For years I have heard individuals dismiss the validity of logic by making the following proposition: This proposition is incorrect. The recent Radiolab show Loops discussed this. The idea is that because this statement can be neither true nor false, there is something empty about all logic, and something vapid about every statement. Or, at least, the claim is that logic has its limitations.
Someone probably offered this response decades ago, but I haven't heard it yet, so here it goes.
A tool cannot be used upon itself, and logic is a tool. By simply stating that a proposition is automatically false, you are trying to use logic against logic, and that is not how tools work. Suppose I have a hammer and tell you that you can hit anything within your reach with that hammer. You then ask me, "Can I hit the hammer with the hammer?" I answer impatiently, "No." But I am not responding to a clever argument. It is implicit when using tools that the tool cannot be used upon itself, because it is so obvious that it can't.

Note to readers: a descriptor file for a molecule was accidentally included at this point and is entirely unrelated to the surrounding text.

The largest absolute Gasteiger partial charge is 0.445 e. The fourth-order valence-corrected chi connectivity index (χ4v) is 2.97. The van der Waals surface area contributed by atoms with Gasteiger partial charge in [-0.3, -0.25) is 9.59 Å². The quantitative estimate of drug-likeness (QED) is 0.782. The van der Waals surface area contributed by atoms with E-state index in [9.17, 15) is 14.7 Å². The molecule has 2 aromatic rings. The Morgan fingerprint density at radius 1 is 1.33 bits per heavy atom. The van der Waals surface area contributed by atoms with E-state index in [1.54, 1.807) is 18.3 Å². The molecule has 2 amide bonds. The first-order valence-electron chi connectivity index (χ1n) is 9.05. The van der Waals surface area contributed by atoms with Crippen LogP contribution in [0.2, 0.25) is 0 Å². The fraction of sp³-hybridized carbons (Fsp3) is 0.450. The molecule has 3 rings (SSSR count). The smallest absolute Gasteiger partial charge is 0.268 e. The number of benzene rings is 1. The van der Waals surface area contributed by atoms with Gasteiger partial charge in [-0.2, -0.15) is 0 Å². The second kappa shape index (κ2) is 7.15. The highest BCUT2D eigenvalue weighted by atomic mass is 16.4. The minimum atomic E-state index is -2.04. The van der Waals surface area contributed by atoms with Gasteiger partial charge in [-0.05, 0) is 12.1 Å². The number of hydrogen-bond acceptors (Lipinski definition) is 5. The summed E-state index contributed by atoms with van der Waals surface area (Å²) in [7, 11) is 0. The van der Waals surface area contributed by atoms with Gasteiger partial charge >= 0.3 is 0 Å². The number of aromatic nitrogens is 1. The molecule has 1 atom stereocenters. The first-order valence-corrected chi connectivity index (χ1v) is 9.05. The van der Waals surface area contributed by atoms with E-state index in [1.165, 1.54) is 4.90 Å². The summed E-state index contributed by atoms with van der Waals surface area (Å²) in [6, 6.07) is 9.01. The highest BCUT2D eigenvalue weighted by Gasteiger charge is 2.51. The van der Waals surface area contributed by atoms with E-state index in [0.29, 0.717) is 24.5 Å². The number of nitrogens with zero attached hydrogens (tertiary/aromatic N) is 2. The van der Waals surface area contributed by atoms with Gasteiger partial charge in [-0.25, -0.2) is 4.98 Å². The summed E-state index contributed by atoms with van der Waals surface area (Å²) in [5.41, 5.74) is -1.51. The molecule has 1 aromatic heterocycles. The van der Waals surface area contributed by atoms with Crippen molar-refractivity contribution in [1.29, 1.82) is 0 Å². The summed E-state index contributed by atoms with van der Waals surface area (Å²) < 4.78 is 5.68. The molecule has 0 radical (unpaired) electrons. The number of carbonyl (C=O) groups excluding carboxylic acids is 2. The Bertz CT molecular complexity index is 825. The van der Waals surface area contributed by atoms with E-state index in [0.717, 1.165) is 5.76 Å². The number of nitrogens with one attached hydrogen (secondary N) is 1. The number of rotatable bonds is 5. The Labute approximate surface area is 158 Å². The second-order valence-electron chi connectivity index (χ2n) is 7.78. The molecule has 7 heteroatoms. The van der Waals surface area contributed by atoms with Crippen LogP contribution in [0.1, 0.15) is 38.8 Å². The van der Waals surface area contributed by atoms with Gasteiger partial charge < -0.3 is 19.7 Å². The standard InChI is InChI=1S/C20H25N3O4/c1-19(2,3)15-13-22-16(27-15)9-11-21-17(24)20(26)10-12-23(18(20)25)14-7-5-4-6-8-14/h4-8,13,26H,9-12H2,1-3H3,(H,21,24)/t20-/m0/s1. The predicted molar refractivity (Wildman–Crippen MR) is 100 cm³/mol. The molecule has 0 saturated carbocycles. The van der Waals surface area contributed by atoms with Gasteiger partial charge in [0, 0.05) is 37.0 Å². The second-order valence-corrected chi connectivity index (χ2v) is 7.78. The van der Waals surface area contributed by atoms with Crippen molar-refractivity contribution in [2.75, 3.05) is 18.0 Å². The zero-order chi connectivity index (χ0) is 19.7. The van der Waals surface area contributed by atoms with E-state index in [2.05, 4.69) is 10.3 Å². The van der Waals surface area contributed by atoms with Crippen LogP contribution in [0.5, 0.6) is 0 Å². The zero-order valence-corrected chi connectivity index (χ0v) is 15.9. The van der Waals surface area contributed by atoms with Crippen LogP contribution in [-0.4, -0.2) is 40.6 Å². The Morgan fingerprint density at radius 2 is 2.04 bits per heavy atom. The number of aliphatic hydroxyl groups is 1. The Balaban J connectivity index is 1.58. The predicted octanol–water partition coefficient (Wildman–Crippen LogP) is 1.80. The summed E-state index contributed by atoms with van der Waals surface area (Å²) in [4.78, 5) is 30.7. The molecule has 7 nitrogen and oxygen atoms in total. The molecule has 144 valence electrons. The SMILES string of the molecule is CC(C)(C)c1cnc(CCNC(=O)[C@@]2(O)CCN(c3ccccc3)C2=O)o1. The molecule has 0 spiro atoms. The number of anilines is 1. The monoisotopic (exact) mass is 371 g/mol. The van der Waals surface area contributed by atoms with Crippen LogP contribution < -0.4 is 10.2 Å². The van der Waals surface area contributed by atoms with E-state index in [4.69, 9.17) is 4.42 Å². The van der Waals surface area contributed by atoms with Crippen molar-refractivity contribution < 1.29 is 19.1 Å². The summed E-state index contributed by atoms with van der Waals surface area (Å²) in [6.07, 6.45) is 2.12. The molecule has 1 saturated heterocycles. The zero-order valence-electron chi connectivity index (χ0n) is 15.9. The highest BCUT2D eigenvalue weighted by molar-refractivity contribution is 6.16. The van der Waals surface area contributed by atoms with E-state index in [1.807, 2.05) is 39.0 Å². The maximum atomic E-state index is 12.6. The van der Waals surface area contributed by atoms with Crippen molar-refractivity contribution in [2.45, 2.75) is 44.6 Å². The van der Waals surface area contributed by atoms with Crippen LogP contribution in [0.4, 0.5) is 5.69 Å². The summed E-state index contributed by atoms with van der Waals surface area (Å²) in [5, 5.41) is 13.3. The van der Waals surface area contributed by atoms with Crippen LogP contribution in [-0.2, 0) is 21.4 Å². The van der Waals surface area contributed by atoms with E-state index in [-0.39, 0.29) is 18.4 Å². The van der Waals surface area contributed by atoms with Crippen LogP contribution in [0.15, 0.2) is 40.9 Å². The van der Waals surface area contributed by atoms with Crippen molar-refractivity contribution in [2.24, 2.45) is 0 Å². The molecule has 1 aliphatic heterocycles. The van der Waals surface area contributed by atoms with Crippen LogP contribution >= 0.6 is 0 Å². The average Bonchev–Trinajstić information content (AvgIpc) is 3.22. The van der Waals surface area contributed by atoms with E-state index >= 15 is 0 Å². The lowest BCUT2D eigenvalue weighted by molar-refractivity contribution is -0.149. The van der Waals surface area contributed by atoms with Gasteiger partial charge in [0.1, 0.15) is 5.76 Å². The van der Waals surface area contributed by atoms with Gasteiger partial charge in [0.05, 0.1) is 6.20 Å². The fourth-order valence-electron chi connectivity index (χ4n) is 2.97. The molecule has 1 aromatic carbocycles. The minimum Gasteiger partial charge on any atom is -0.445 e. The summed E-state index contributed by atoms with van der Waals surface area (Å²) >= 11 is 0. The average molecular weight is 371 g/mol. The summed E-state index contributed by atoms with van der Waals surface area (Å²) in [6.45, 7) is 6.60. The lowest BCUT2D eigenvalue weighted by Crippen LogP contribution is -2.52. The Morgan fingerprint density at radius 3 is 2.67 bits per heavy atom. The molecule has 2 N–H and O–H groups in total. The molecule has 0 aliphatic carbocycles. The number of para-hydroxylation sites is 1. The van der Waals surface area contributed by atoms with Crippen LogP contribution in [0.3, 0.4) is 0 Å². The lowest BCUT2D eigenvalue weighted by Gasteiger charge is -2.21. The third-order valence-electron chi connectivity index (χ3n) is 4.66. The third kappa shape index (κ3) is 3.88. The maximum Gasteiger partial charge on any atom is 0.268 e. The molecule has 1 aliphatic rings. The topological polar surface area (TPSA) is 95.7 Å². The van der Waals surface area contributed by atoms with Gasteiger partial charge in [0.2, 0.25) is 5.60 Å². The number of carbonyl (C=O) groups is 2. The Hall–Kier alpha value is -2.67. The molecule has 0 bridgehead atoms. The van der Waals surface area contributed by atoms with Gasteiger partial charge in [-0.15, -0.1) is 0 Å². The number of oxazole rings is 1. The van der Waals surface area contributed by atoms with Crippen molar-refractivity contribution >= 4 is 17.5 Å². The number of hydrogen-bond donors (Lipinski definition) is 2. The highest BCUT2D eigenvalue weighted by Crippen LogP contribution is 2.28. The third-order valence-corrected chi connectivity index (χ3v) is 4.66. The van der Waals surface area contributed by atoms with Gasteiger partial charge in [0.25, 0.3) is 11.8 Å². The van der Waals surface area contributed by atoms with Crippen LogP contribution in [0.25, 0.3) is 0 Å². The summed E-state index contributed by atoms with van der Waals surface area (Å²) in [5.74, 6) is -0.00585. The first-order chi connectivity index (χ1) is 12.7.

You can't hit a hammer with the same hammer, and you cannot make an proposition that the proposition is false. Both the hammer and proposition are tools used for other endeavors, and should only be judged in their ability to do so.
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